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Down a Long Great Western Road

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"It's not a big deal," Amy says.

"Of course it's a big deal," Rory says. "Maybe you should stop drinking now."

"Maybe you should catch up." She grins at him, and Rory tries to stop himself from smiling back and almost-but-not-quite succeeds. It's a familiar version of the most familiar argument of all; Rory who wants to do nothing dangerous, nothing ill-considered or ridiculous or stupid, and Amy who wants to do everything there is to do and then come up with some new ideas.

Floating in an old police box here in the entirety of space and time (everything in the world to choose from, and a madman to suggest some new ideas), Rory, as always, has to silently admit there are merits to Amy's view of the world.

"You're going to fall," he warns anyway, staring up anxiously. They each have their parts to do, after all.

"No, I'm not," Amy says, clear and confident as only Amy can be. "Quick, come up here and pull the ladder, before the Doctor hears us and comes out."

"And that doesn't worry you at all," he says, even as he starts climbing, "that we're doing something the Doctor might consider too dangerous?"

"He won't," Amy says, shuffling aside to make room. "I just don't want him to decide to join the party."

The TARDIS's roof is larger than Rory's ever seen it, the result of a lot of poking at the main console and some affectionate muttering. He'd somehow got roped into doing most of the muttering, actually, which doesn't make him any less surprised at how well the whole thing worked.

He sits down beside Amy, and she reaches out to hold his hand, and they watch the stars for a while.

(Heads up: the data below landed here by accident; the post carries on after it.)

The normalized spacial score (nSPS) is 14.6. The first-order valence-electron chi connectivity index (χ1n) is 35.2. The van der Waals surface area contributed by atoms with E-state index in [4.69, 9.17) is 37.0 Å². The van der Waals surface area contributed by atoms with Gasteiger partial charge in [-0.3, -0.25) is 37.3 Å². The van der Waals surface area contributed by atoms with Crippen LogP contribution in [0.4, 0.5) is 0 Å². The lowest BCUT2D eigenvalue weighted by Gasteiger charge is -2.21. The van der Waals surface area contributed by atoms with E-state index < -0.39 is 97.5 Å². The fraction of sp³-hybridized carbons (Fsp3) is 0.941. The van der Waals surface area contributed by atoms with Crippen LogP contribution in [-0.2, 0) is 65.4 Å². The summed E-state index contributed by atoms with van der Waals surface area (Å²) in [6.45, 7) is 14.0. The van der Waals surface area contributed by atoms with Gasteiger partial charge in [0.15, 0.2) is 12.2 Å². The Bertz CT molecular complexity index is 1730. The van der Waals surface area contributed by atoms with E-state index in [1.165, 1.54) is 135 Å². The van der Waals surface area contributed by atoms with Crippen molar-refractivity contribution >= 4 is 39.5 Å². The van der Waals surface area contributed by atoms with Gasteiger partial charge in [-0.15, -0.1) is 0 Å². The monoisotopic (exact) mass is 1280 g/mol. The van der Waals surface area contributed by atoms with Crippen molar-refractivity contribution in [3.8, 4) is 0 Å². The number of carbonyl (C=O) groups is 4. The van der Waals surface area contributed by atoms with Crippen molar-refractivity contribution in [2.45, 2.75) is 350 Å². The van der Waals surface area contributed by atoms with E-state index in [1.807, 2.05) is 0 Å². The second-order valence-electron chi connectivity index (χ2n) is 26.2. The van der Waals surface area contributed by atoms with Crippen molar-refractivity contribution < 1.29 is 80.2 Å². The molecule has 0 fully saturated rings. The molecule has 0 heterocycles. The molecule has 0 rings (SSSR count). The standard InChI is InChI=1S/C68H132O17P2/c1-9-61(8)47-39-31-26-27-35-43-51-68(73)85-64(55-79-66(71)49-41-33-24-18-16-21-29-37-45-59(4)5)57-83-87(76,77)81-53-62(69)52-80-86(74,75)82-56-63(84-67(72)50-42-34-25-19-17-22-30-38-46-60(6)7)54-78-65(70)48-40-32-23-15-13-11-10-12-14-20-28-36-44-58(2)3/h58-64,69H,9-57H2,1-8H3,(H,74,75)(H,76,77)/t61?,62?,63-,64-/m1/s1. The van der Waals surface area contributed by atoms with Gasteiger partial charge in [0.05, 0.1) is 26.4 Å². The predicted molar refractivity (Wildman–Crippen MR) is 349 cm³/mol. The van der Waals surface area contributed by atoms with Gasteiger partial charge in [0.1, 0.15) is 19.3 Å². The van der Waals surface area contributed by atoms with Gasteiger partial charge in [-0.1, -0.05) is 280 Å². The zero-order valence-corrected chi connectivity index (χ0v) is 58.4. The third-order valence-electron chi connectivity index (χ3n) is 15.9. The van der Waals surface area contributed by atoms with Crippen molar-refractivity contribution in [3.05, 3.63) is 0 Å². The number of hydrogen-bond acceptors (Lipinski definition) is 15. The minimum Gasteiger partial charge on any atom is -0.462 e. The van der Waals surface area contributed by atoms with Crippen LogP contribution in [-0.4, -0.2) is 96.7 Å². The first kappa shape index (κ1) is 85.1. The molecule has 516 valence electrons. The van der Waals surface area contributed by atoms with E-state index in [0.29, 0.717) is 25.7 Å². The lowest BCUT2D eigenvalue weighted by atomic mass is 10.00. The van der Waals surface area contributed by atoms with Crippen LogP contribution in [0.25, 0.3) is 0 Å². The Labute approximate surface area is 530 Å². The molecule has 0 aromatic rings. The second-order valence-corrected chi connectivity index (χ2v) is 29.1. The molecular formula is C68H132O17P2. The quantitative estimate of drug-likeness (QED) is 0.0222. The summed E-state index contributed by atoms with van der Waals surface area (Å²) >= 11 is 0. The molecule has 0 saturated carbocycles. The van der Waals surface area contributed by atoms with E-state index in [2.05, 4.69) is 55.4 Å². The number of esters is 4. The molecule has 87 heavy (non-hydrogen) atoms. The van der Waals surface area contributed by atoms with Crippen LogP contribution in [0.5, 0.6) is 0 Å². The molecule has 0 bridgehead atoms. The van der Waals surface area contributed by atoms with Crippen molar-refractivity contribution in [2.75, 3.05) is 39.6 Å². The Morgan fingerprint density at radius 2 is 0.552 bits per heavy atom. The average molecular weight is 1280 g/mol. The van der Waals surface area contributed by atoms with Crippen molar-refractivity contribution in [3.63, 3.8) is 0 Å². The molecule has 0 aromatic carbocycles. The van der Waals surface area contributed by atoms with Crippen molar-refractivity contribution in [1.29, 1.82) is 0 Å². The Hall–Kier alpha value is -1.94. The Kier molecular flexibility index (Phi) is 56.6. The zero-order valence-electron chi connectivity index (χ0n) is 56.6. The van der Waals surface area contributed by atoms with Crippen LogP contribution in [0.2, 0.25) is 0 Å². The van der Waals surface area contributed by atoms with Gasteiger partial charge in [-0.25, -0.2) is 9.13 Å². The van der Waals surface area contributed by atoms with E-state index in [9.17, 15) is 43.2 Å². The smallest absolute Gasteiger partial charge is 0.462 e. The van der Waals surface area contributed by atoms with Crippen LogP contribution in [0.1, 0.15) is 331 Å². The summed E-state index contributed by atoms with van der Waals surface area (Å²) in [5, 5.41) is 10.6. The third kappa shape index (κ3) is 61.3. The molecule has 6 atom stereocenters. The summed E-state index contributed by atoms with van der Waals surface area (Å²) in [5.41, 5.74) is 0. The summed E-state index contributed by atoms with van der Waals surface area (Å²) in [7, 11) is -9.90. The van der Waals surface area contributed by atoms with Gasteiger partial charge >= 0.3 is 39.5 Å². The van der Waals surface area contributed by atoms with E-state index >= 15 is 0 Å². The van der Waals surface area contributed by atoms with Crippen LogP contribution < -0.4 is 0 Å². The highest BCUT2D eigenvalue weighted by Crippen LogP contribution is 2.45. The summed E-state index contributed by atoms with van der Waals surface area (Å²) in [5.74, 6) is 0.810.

The stars above seem brighter than the stars below, a strange illusion Rory thinks the TARDIS and her force field might be to blame for. Amy rolls to the edge so she can see both sides at once and compare, and Rory yelps and sprawls over to throw an arm around her, even as she laughs and tells him he's worse than her grandmother. He's been worse than her grandmother the entire time he's known her, except for those two thousand years plus change when she didn't have a grandmother to compare him to.

Rory used to mind, but he has to say, he likes Amy's grandmother. She's a nice lady. Sensible, not at all like a Pond.

It's warm up here. "Maybe it's all the time energy," Amy says, because sometimes they end up talking as if anything about their lives makes logical or scientific sense and she didn't just say, 'maybe it's the magic'.

"Maybe the TARDIS wants us to be comfortable," Rory says, which is sadly the more scientifically sound theory.

They lapse into silence then, Rory's head on Amy's back and Amy's arm trailing off the side and down into space. Rory remembers when they were ten years old, when they'd lay in Amy's back yard and stare at the stars until Amy's mom came to get them (until Amy's aunt came to get them, until Mels showed up suddenly like she always did, until the lack of anything in the sky to stare at got old despite Amy's insistence of how it should have looked).

They used to trade secrets in a whisper, and she would tell him stories about her raggedy doctor. Now they know all each other's secrets -- or nearly all -- and the raggedy doctor is too much a reality to bother telling stories about. But Rory still likes it, just like he liked it then, and he holds on to her other hand, the one that isn't stretching out to catch a star.

They fall asleep like that, the entirety of time and space all around them, the TARDIS humming gently below. Rory hopes the Doctor notices all the notes he left on the console and doesn't decide it's time to make a jump somewhere, and he spends a while before falling asleep worrying about it, though secretly he trusts the TARDIS to make sure they're all right.

"I'm glad you remembered to bring a blanket," Amy murmurs, her eyes already closed, turned a little into him.

Rory smiles and turns a little more firmly into her in return, two bookends holding the truth of themselves safe between them. "I'm glad you got me to climb up here," he says, just barely mouthing the words without a sound. It's all right; he's pretty sure she knows.